In the Shadow of Kilimanjaro (1986)
In the Shadow of Kilimanjaro is a not completely uninteresting entry into the "nature attacks" subgenre of horror film. Although it's supposedly based on a true story, the end credits pretty much admit the movie is a very fictionalized account of that story.
In 1984, the African nation of Kenya suffered through one of the worst droughts in its history. Even though the majority of the wildlife migrated to areas with more food and water, the local baboon population decided to dine on humans instead. Early on, a few tribal natives are found partially devoured and this piques the interest of wildlife preservationist Timothy Bottoms. Also on hand is John Rhys-Davies as a miner who is willing to risk himself and his employees despite Bottoms's warnings.
Despite the film being set in Africa, In the Shadow of Kilimanjaro focuses mainly on a bunch of white characters and follows them as they try to defeat the beasts and "save" the locals from being served as baboon-chow. In fact, no one other than Bottoms seems all that concerned until one of Rhys-Davies's business associates is attacked and eaten.
Ok, so, is it scary? Not really. Although there are a couple of moments that are quite well-done and chilling, such as the demise of the aforementioned associate of Rhys-Davies. While the man is changing a tire, we see, way in the background, a group of a hundred or so baboons on some rocks; he sees them begin to congregate and then swarm off the rocks towards him and his fear and panic becomes very real and palpable. This is a very well filmed sequence. Unfortunately, there aren't really any more. For most of the attacks, director Raju Patel resorts to the ridiculous overusage of slow-motion in order to convey fear, but it never works. There are also some pretty awful fake, animatronic baboons used in some close-ups that completely undermine almost every scene they appear in despite the fact they are used only in scenes where it is dark (which is often). And let's not forget the completely ridiculous scene where a baboon stowaway manages to take down a plane.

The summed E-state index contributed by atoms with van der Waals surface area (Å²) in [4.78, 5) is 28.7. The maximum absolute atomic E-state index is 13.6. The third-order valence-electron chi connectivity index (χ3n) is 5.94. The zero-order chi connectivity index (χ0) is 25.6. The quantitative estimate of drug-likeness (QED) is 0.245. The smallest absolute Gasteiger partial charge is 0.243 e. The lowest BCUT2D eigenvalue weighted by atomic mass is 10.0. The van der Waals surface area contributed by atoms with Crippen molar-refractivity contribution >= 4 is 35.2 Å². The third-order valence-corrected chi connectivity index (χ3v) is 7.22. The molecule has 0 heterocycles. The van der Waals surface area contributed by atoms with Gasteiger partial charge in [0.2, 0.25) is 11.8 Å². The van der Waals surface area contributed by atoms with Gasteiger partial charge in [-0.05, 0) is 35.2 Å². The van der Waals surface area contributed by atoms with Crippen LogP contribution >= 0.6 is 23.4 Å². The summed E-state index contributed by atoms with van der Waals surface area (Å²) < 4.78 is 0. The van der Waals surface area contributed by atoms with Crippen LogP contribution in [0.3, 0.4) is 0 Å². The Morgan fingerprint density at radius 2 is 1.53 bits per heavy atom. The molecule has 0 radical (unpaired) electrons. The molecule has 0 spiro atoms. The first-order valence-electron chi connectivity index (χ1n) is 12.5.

The acting by the entire cast is professional and the movie at least has a real feeling of setting, more so than a lot of movies that are filmed in Africa. The dusty landscape and the oppressive heat are almost tangible to the viewer. It all ends, expectedly, with a long-awaited, cliched thunderstorm that appears on cue just as the entire cast is about to be turned into steak tartare. The hasty credits pop-up only to reassure us that this entire movie, although based on a real incident, is a nearly complete fiction. In real life, I'll bet the Kenyans were quite capable of dealing with this problem on their own without the help of a group of Anglo-Saxon saviors.
If man vs. animal movies are your thing (Jaws, Day of the Animals, Long Weekend, The Swarm, Nightwing, Empire of the Ants, Them!, etc.) than you'd definitely find something worthwhile within In the Shadow of Kilimanjaro. It has its moments; I just wish there were more of them.